Independent Ireland

This is a masterpiece about a period that fascinates me - a time machine that transports the reader back to British politics and high society at the end of the 1930s, as Europe stands on the brink of a catastrophe that will destroy the very world it describes.

Robert Harris, Daily Mail

Even more gripping than the first volume . . . [Channon's] record is of great value, not only for historical detail and literary flair, but because it shows why appeasement often feels right, and why it can be so dangerous.

Charles Moore, Daily Telegraph

Fascinating. Heffer's meticulous and generous footnotes mean that Channon's gossipy revelations are elevated into a serious work of history.

New Statesman

Mr Heffer has undertaken a painstaking appraisal of the original manuscript . . . He has erred on the side of inclusion, excising little and allowing Channon to speak for himself . . . Mr Heffer has produced a monumental second volume to match his first. Clearly he has enjoyed his work marshalling the original manuscript and anyone interested in the social and political life of Britain of the period should enjoy his effort.

Christopher Pincher, The Critic

For bon mots, nothing can beat Henry 'Chips' Channon: The Diaries . . . Chips is a little monstrous but redeemingly self-aware. These are the uncensored, unvarnished thought of one of the 20th century's greatest diarists.

Best Biographies of the Year, Telegraph

Channon was a rich, catty snob whose entertaining diaries are a portrait of a vanished epoch.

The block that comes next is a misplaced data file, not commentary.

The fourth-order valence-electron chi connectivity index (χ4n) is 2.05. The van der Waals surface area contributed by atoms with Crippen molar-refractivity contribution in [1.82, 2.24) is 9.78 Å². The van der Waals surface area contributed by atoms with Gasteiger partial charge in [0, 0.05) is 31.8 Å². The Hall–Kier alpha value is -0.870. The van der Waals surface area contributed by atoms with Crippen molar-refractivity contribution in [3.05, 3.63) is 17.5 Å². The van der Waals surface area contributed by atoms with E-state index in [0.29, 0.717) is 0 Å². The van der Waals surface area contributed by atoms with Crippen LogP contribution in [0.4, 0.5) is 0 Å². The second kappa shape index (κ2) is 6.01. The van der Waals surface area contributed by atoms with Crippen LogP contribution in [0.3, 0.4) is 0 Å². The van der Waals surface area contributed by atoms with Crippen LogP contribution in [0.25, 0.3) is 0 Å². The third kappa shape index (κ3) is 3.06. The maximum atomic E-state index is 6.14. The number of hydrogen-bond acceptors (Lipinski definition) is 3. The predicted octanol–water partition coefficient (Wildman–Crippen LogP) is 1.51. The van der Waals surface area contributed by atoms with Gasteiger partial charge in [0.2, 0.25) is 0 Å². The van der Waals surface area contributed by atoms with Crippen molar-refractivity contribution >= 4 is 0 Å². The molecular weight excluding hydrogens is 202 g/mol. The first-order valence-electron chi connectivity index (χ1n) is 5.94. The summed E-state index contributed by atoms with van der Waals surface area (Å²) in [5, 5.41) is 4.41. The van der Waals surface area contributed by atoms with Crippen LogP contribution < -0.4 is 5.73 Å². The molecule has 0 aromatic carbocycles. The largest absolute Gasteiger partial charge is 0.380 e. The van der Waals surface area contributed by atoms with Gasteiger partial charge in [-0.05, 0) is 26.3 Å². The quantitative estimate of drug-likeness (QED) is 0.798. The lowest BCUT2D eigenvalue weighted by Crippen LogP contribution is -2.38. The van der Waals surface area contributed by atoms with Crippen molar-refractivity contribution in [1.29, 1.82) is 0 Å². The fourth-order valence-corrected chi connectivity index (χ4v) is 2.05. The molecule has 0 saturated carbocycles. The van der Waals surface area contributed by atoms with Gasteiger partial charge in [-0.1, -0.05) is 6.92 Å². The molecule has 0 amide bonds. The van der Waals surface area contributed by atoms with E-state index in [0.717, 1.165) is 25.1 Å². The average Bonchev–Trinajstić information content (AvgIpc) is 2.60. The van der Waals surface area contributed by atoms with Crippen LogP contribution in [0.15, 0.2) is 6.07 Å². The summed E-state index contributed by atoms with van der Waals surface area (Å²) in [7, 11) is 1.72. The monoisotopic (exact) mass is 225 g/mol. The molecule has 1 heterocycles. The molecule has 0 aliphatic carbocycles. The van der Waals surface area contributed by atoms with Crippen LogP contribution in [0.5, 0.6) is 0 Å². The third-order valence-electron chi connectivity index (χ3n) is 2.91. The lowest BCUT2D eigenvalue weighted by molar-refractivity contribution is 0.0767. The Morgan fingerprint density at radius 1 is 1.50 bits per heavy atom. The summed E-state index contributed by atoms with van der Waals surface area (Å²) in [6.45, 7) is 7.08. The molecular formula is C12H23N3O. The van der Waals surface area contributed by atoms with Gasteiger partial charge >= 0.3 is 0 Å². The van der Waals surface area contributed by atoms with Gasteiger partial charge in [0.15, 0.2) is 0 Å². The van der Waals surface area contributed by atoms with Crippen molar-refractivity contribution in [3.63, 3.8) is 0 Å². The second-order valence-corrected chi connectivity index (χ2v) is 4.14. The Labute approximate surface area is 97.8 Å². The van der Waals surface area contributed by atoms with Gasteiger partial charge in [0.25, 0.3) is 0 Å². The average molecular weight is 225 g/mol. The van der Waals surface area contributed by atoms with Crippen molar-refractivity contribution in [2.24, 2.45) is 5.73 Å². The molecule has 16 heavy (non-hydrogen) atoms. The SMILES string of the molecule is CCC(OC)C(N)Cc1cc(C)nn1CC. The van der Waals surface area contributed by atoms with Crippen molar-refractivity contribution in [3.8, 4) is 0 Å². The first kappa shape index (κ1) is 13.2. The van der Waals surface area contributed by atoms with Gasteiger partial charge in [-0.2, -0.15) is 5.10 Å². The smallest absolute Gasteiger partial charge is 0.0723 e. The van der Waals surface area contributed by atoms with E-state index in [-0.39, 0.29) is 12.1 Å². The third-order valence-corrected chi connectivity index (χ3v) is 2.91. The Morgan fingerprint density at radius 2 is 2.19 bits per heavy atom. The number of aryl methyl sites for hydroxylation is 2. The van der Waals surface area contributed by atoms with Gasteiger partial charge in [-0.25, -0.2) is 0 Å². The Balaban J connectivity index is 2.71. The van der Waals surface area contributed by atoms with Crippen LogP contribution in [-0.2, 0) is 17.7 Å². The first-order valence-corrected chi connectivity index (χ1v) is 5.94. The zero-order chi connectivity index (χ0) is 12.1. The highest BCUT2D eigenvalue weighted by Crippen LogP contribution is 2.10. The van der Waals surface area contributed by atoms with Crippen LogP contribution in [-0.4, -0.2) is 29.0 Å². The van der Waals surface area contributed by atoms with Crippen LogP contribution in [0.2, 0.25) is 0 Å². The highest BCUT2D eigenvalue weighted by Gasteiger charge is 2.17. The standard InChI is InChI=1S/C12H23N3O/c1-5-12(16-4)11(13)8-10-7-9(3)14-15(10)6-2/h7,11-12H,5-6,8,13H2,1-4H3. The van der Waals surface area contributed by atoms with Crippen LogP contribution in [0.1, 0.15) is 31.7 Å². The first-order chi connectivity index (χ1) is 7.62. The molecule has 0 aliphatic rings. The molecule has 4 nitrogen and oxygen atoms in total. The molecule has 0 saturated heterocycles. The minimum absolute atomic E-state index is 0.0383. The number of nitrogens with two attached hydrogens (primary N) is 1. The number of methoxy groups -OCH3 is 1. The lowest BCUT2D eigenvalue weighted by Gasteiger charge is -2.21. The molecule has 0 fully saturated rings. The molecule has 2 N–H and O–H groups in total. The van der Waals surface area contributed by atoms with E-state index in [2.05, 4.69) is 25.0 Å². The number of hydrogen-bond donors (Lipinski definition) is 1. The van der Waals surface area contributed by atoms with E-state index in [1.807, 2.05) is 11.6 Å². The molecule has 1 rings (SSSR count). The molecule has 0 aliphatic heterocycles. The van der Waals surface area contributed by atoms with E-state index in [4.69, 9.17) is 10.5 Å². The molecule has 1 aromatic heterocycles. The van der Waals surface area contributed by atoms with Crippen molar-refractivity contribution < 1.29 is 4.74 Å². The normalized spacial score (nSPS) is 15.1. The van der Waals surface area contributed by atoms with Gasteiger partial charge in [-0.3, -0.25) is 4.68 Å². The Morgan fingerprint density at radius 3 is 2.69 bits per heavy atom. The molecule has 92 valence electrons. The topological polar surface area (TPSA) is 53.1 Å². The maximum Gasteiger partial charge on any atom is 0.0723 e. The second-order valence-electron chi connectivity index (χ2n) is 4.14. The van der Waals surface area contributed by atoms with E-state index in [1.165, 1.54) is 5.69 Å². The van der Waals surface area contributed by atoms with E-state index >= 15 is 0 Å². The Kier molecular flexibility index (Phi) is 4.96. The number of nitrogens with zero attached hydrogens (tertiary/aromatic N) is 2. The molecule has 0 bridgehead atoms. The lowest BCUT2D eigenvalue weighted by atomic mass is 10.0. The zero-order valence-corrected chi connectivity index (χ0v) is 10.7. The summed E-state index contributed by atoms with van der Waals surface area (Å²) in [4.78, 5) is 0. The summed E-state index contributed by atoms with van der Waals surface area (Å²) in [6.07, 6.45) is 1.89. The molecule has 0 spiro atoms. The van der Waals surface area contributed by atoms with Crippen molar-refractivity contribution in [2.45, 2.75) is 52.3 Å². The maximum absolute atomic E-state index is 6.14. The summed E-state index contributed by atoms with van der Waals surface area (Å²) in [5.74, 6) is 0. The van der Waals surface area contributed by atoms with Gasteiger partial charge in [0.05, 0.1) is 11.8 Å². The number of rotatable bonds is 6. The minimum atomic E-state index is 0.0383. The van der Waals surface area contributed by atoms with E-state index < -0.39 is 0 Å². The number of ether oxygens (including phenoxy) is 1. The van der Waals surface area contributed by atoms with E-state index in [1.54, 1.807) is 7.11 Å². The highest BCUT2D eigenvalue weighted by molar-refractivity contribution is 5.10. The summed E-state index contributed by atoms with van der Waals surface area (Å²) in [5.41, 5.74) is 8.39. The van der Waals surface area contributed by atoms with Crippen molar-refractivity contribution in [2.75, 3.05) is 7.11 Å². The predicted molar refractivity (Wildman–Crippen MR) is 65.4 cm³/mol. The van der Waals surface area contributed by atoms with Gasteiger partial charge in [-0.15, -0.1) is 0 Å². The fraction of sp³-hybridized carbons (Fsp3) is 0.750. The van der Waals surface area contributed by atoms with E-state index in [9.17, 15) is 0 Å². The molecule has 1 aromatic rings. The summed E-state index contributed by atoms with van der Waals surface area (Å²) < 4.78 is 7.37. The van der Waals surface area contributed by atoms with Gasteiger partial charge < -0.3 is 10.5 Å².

Books to Shop for Christmas, Country and TownHouse Magazine

Posh bonking, snobbery, and waspish commentary these diaries are an unrivalled guide to the social and political life of Britain in the first half of the 20th century. The Tory MP Chips Channon was well connected and a thundering snob, but he also knew how to write.

Books of the Year, The Times

I've been enjoying the guilty pleasure of browsing through the complete and unexpurgated edition of the Diaries of 'Chips' Channon . . . expertly edited by Simon Heffer. Like all really good diarists, Channon had a sharp eye for detail and an ability to turn a memorable phrase . . . his powers of observation were unrivalled.

Books of the Year, Richard J Evans, TLS

In the Diaries of Henry 'Chips' Channon, edited with colossal thoroughness by Simon Heffer we have a disgracefully enjoyable contribution to modern social history.

Books of the Year, Noel Malcolm, TLS

Witty, bitchy and wildly entertaining.

Saga Magazine

A compellingly readable diarist who lived through extraordinary times and knew everybody.

The Week Magazine

One of our juiciest memoirs of the year . . . Volume II of the unexpurgated diaries of Conservative MP Henry 'Chips' Channon is every bit as gripping, jaw-droppingly snobbish, whiningly self-obsessed and disarmingly frank as Volume I . . . Never a dull day, never a dull sentence.

Ysenda Maxtone-Graham, Daily Mail

Waspish high campery.

Mail on Sunday

Meticulous, witty and informative. The great strength of the diaries is Channon's position at the heart of government. A valuable source for historians of the period . . . I cannot wait for the next volume.

Andrew Lownie, History Today

Writer and historian Simon Heffer gives us part two of this full, shamelessly frank work. And a remarkable labour of love it is. . .This remarkable book, bursting with gossip, sex scandals and royal barbs, is a brilliant portrait of champagne-fuelled London life on the eve of war and in its early years . . . Utterly compelling reading.

Daily Mail